President Uhuru Kenyatta has called for urgent global action to address challenges facing oceans, seas and the marine environment, saying the world needed to upgrade from proposals on the subject to tangible interventions.
“We, expect this conference to shift gear from proposals to action. Action that is driven by science, technology, and innovation. We expect to hear about sustainable examples of nature-based solutions. We expect to understand the linkages between the ocean, climate change and land- based actions, such as pollution,” the President said.
President Kenyatta spoke on Monday in Lisbon, Portugal where he co-chaired the opening plenary session of the second United Nations Ocean Conference with President Marcelo Rebelo de Sousa of the Portuguese Republic and UN Secretary General António Guterres.
The Kenyan leader said time had come for world leaders to work together in the scaling up of conservation action“driven by science and innovation” to help solve challenges facing sustainability and health of global maritime resources.
“Our actions are not commensurate with the threat that faces the ocean. We urgently need to build an ocean-based economy where effective protection, sustainable production and equitable prosperity go hand-in-hand. These actions must be taken collectively because the ocean is a global common good,” President Kenyatta said.
He pointed out that two-thirds of global waters lie in Areas Beyond National Jurisdiction (ABNJ) of Economic Exclusive Zones noting that inaction in one sea affects other seas, adding that oceans were the most under-appreciated resource in the world despite their centrality to human existence.
“The ocean covers 70 percent of the global surface and 3 billion people depend on marine and coastal biodiversity. The ocean is home to up to 80 percent of all life in the world; it supplies nearly half the oxygen we breathe; and around 90 percent of the world’s goods are traded across the ocean. The list goes on and on,” the President said.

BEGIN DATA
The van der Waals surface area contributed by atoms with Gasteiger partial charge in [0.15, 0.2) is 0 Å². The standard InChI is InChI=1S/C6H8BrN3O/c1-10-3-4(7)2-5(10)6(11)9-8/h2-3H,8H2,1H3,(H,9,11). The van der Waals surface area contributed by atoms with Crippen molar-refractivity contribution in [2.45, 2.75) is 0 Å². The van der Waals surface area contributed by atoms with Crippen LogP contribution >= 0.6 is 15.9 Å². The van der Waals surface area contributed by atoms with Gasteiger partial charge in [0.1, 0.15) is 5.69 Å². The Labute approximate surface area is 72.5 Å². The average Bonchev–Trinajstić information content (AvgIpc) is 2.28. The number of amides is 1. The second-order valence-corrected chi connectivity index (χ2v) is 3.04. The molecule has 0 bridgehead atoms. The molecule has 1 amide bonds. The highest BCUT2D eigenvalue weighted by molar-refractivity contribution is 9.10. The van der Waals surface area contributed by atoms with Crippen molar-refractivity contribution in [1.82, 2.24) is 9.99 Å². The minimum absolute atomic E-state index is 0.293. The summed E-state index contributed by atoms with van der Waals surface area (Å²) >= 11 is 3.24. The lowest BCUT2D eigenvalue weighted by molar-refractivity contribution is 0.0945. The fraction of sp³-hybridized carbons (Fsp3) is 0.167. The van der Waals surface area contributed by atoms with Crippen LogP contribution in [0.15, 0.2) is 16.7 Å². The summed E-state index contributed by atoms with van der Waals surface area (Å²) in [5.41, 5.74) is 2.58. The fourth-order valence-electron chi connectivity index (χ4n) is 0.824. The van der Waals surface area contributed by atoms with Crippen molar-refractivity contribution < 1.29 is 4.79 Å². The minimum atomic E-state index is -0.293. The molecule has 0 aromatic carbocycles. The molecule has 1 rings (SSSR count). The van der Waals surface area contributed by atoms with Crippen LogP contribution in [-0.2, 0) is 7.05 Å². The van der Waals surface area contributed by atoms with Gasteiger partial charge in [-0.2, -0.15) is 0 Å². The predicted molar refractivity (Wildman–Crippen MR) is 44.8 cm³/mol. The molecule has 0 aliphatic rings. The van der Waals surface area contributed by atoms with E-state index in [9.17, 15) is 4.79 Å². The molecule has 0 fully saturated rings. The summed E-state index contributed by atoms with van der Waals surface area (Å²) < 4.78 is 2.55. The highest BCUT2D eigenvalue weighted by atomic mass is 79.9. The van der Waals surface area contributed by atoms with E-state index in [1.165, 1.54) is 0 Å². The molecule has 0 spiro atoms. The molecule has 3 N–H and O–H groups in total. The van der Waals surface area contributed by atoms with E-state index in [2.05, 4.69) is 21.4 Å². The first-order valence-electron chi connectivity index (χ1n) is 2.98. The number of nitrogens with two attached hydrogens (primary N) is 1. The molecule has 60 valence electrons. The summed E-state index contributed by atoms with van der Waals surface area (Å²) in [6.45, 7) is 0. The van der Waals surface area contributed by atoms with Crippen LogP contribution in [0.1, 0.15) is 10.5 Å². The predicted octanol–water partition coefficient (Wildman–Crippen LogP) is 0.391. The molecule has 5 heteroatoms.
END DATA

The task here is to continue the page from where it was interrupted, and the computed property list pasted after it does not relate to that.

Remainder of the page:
Once again, President Kenyatta said that human action continues to put ocean systems under immense stress especially from indiscriminate dumping of plastic waste, pointing out that more than eight million tons of plastics are thrown into oceans each year.
On Illegal, Unreported and Unregulated (IUU) fishing, the President said the crime was threatening the stability of fish populations while dumping of toxic waste into the water was altering and destroying marine ecosystems.
“Poor management of the ocean has reduced the ocean’s natural ability to restore itself. I find it quite surprising that we would put such a critical resource at risk,” he said.
“We need to build political momentum towards ocean climate action as we head for the 27th Session of the UN Climate Conference in Sharma-Al-Sheikh, in Egypt in November. We can no longer continue to make commitments that we cannot honour,” the President added.
President Kenyatta noted that solutions to the challenges facing oceans lie with the people, saying that if managed sustainably, marine resources are able to produce as much as six times more food and generate 40 times more renewable energy.
“In the ocean lies great risk as well as great opportunity. The burden of choice lies with us. Over the last decade, we have accumulated sufficient knowledge of the risks and opportunities, and deepened our understanding of actions we should take,” he said.
On this year’s UN Ocean Conference, the President said the meeting should yield a clear financing mechanism and regretted that Sustainable Development Goal (SDG) 14 is the most underfunded of all the 17 SDGs.
In his opening remarks, UN Secretary General Antonio Guteress said it was time to “turn the tide” in conservation of oceans.
“We have taken the ocean for granted, and now we must face an ocean emergency. I am urging all participants at the UN Ocean Conference to right these wrongs and do our part for the ocean. We must take action and turn the tide,” Mr Guteress said.
On his part, President Marcelo Rebelo de Sousa said the UN Ocean Conference was held at an appropriate time “because the oceans are central to geopolitical power, health, economic resources, mobility, migrations, scientific and technological development”.
“This is the right time, the right place, the right approach. The urgency of the pandemic or war cannot be an excuse to forget about structural challenges and their effects on our daily lives,” President de Sousa said.
About two dozen heads of state and government were present at the opening session conference that was attended by delegates from more than 120 countries.